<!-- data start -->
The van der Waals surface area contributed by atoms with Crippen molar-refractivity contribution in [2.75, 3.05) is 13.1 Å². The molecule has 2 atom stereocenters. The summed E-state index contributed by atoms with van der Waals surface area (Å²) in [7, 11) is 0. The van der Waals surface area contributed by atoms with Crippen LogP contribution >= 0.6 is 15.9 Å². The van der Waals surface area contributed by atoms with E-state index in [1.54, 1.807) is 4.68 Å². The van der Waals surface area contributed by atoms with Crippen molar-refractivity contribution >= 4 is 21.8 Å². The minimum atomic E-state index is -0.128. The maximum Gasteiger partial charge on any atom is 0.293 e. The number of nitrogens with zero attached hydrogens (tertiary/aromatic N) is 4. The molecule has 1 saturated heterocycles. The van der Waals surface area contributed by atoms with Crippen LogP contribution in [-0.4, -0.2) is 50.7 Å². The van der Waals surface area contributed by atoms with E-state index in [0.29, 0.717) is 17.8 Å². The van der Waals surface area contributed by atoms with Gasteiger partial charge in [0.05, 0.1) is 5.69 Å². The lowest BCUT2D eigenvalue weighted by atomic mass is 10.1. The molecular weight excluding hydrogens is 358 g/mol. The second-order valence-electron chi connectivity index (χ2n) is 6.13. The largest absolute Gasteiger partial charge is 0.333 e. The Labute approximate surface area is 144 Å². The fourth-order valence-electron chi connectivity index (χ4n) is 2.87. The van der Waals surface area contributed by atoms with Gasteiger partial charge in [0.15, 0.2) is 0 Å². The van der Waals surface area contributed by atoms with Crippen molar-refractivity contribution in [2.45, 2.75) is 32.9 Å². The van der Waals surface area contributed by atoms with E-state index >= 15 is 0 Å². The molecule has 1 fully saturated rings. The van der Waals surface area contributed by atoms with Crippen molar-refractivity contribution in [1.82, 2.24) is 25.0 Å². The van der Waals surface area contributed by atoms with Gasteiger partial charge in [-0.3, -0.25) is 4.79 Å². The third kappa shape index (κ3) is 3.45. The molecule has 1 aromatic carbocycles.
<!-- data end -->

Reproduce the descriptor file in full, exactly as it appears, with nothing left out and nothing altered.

The van der Waals surface area contributed by atoms with Crippen molar-refractivity contribution in [2.75, 3.05) is 13.1 Å². The molecule has 2 atom stereocenters. The summed E-state index contributed by atoms with van der Waals surface area (Å²) in [7, 11) is 0. The van der Waals surface area contributed by atoms with Crippen LogP contribution >= 0.6 is 15.9 Å². The van der Waals surface area contributed by atoms with E-state index in [1.54, 1.807) is 4.68 Å². The van der Waals surface area contributed by atoms with Crippen molar-refractivity contribution >= 4 is 21.8 Å². The minimum atomic E-state index is -0.128. The maximum Gasteiger partial charge on any atom is 0.293 e. The number of nitrogens with zero attached hydrogens (tertiary/aromatic N) is 4. The molecule has 1 saturated heterocycles. The van der Waals surface area contributed by atoms with Crippen LogP contribution in [-0.4, -0.2) is 50.7 Å². The van der Waals surface area contributed by atoms with E-state index in [0.29, 0.717) is 17.8 Å². The van der Waals surface area contributed by atoms with Gasteiger partial charge in [0.05, 0.1) is 5.69 Å². The lowest BCUT2D eigenvalue weighted by atomic mass is 10.1. The molecular weight excluding hydrogens is 358 g/mol. The second-order valence-electron chi connectivity index (χ2n) is 6.13. The largest absolute Gasteiger partial charge is 0.333 e. The Labute approximate surface area is 144 Å². The fourth-order valence-electron chi connectivity index (χ4n) is 2.87. The van der Waals surface area contributed by atoms with Gasteiger partial charge in [0.15, 0.2) is 0 Å². The van der Waals surface area contributed by atoms with Crippen molar-refractivity contribution in [2.45, 2.75) is 32.9 Å². The van der Waals surface area contributed by atoms with E-state index >= 15 is 0 Å². The molecule has 1 fully saturated rings. The van der Waals surface area contributed by atoms with Crippen molar-refractivity contribution in [1.82, 2.24) is 25.0 Å². The van der Waals surface area contributed by atoms with Gasteiger partial charge in [-0.3, -0.25) is 4.79 Å². The third kappa shape index (κ3) is 3.45. The molecule has 1 aromatic carbocycles.